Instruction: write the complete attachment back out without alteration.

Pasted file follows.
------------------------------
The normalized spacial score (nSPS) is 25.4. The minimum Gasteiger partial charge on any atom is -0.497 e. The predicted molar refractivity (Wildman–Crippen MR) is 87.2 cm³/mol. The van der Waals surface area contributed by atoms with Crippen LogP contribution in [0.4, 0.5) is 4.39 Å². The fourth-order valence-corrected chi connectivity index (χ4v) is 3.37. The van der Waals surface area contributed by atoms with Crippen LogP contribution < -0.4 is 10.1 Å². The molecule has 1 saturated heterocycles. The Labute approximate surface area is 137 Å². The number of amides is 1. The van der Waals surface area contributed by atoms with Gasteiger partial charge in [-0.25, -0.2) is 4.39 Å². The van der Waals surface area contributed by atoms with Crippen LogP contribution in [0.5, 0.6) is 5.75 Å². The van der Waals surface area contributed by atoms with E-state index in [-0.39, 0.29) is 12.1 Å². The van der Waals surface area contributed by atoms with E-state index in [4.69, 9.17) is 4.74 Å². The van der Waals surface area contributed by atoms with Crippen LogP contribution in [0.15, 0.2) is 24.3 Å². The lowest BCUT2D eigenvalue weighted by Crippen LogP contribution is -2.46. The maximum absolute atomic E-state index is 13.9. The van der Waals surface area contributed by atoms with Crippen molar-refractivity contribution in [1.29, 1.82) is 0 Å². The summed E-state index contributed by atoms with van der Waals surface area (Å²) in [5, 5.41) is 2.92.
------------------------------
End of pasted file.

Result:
The normalized spacial score (nSPS) is 25.4. The minimum Gasteiger partial charge on any atom is -0.497 e. The predicted molar refractivity (Wildman–Crippen MR) is 87.2 cm³/mol. The van der Waals surface area contributed by atoms with Crippen LogP contribution in [0.4, 0.5) is 4.39 Å². The fourth-order valence-corrected chi connectivity index (χ4v) is 3.37. The van der Waals surface area contributed by atoms with Crippen LogP contribution < -0.4 is 10.1 Å². The molecule has 1 saturated heterocycles. The Labute approximate surface area is 137 Å². The number of amides is 1. The van der Waals surface area contributed by atoms with Gasteiger partial charge in [-0.25, -0.2) is 4.39 Å². The van der Waals surface area contributed by atoms with Crippen LogP contribution in [0.5, 0.6) is 5.75 Å². The van der Waals surface area contributed by atoms with E-state index in [-0.39, 0.29) is 12.1 Å². The van der Waals surface area contributed by atoms with E-state index in [4.69, 9.17) is 4.74 Å². The van der Waals surface area contributed by atoms with Crippen LogP contribution in [0.15, 0.2) is 24.3 Å². The lowest BCUT2D eigenvalue weighted by Crippen LogP contribution is -2.46. The maximum absolute atomic E-state index is 13.9. The van der Waals surface area contributed by atoms with Crippen molar-refractivity contribution in [1.29, 1.82) is 0 Å². The summed E-state index contributed by atoms with van der Waals surface area (Å²) in [5, 5.41) is 2.92.